Reporting on cutting-edge research in production, distribution, and transportation, The Supply Chain in Manufacturing, Distribution, and Transportation: Modeling, Optimization, and Applications provides the understanding needed to tackle key problems within the supply chain. Viewing the supply chain as an integrated process with regard to tactical and operational planning, it details models to help you address the wide range of organizational issues that can adversely affect your supply chain.
This compilation of scholarly research work from academia and industry considers high-level production schedules, product sourcing, network alignment, distribution center layouts, transportation operations with stochastic demand, inventory planning, and day-to-day operations planning. The book is divided into three sections:
- Industrial and Service Applications of the Supply Chain
- Analytic Probabilistic Models in Supply Chain Problems
- Optimization Models of Supply Chain Problems
Because tactical and operational models rely on quality forecasts of demand, the text examines stochastic customer demand, coordination of supply chain functions, and solution algorithms. It reviews real-world business applications and case studies that illustrate the modeling solutions discussed.
Table of Contents
INDUSTRIAL AND SERVICE APPLICATIONS OF THE SUPPLY CHAIN
Multicriteria Decision Making in Ethanol Production Problems: A Fuzzy Goal Programming Approach; Kenneth D. Lawrence, Dinesh R. Pai, Ronald K. Klimberg and Sheila M. Lawrence
From Push to Pull: The Automation and Heuristic Optimization of a Caseless Filler Line in the Dairy Industry; Brian W. Segulin
Optimization of Medical Services: The Supply Chain and Ethical Implications; Daniel J. Miori and Virginia M. Miori
Using Hierarchical Planning to Exploit Supply Chain Flexibility: An Example from the Norwegian Meat Industry; Peter Schütz, Asgeir Tomasgard, and Kristin Tolstad Uggen
Transforming U.S. Army Supply Chains: An Analytical Architecture for Management Innovation; Greg H. Parlier
ANALYTIC PROBABILISTIC MODELS OF SUPPLY CHAIN PROBLEMS
A Determination of the Optimal Level of Collaboration between a Contractor and Its Suppliers under Demand Uncertainty; Seong-Hyun Nam, John Vitton, and Hisashi Kurata
Online Auction Models and Their Impact on Sourcing and Supply Management; John F. Kros and Christopher M. Keller
Analytical Models for Integrating Supplier Selection and Inventory Decisions; Burcu B. Keskin
Inventory Optimization of Small Business Supply Chains with Stochastic Demand; Kathleen Campbell, Gerard Gampagna, Anthony Costanzo and Christopher Matthews
OPTIMIZATION MODELS OF SUPPLY CHAIN PROBLEMS
A Dynamic Programming Approach to the Stochastic Truckload Routing Problem; Virginia M. Miori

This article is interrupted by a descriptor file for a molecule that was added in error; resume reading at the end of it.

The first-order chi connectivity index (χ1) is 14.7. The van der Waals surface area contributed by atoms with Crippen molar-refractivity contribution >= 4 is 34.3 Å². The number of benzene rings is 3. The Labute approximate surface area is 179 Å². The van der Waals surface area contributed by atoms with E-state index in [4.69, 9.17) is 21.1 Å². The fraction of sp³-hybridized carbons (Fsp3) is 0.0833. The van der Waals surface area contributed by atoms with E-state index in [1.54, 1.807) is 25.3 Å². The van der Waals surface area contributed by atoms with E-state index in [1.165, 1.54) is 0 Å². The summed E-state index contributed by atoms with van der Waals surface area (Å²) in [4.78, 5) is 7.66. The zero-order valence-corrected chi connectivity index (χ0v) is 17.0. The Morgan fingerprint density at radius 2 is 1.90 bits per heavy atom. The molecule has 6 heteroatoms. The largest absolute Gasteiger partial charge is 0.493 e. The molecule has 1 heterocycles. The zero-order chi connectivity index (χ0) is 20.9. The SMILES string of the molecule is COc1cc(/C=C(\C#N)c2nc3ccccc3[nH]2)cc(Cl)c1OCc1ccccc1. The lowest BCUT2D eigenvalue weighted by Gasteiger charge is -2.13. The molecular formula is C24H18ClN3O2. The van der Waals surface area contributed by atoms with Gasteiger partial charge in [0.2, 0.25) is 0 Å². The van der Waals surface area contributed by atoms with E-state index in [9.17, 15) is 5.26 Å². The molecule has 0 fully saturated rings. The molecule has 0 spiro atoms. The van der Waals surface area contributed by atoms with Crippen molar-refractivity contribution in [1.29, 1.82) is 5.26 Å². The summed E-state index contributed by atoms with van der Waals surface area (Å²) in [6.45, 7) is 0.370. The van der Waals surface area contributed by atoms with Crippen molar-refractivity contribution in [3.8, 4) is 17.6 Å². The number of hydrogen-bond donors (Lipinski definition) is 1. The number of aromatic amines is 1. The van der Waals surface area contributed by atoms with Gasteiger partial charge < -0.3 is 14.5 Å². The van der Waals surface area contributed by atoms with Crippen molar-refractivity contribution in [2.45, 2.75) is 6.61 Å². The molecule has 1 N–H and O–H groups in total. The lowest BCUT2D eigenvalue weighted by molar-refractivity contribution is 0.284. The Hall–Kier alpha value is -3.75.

Modeling Data Envelopment Analysis (DEA) Efficient Location/Allocation Decisions; Ronald K. Klimberg, Samuel J. Ratick, Vinay Tavva, Sasanka Vuyyuru, and Daniel Mrazik
Sourcing Models for End-of-Use Products in a Closed-Loop Supply Chain; Kishore K. Pochampally and Surendra M. Gupta
A Bi-Objective Supply Chain Scheduling; Tadeusz Sawik
Applying Data Envelopment Analysis and Multiple Objective Data Envelopment Analysis to Identify Successful Pharmaceutical Companies; Ronald K. Klimberg, George P. Sillup, George Webster, Harold Rahmlow, and Kenneth D. Lawrence
Kenneth D. Lawrence, Ph.D., is a professor of Management and Marketing Science and Decision Support Systems in the School of Management at the New Jersey Institute of Technology. His professional employment includes over 20 years of technical management experience with AT&T as Director, Decision Support Systems and Marketing Demand Analysis; Hoffmann-La Roche, Inc.; Prudential Insurance; and the U.S. Army in forecasting, marketing planning and research, statistical analysis, and operations research. He is a full member of the Graduate Doctoral Faculty of Management at Rutgers, the State University of New Jersey, in the Department of Management Science and Information Systems. Lawrence has served as the doctoral chairman and thesis advisor for four Rutgers doctoral students. He is a member of the graduate faculty at NJIT in management, transportation, statistics, and industrial engineering. He is also an active participant in professional associations, including the Decision Sciences Institute, Institute of Management Science, Institute of Industrial Engineers, American Statistical Association, and Institute of Forecasters. He has conducted significant funded research projects in health care and transportation.
Lawrence is the Associate Editor of the Journal of Statistical Computation and Simulation and the Review of Quantitative Finance and Accounting, and also serves on the editorial boards of Computers and Operations Research and the Journal of Operations Management. His research work has been cited hundreds of times in 74 different journals, including Computers and Operations Research, International Journal of Forecasting, Journal of Marketing, Sloan Management Review, Management Science, Sloan Management Review, Technometrics, Applied Statistics, Interfaces, International Journal of Physical Distribution and Logistics, and the Journal of the Academy of Marketing Science. He has 275 publications in the areas of multicriteria decision analysis, management science, statistics, and forecasting, and his articles have appeared in more than 25 journals, including European Journal of Operational Research, Computers and Operations Research, Operational Research Quarterly, and International Journal of Forecasting and Technometrics.
Lawrence is the 1989 recipient of the Institute of Industrial Engineers Award for significant accomplishments in the theory and applications of operations research. He was recognized in the February 1993 issue of the Journal of Marketing for his significant contribution in developing a method of guessing in the no data case, for diffusion of new products, and for forecasting the timing and the magnitude of the peak in the adaption rate. Lawrence is also a member of the following honorary societies: Alpha Iota Delta (Decision Sciences Institute) and Beta Gamma Sigma (Schools of Management). He is the recipient of the 2002 Bright Ideas Award in the New Jersey Policy Research Organization and the New Jersey Business and Industry Associates for his work in auditing, for his use of a goal programming model to improve the efficiency of audit sampling.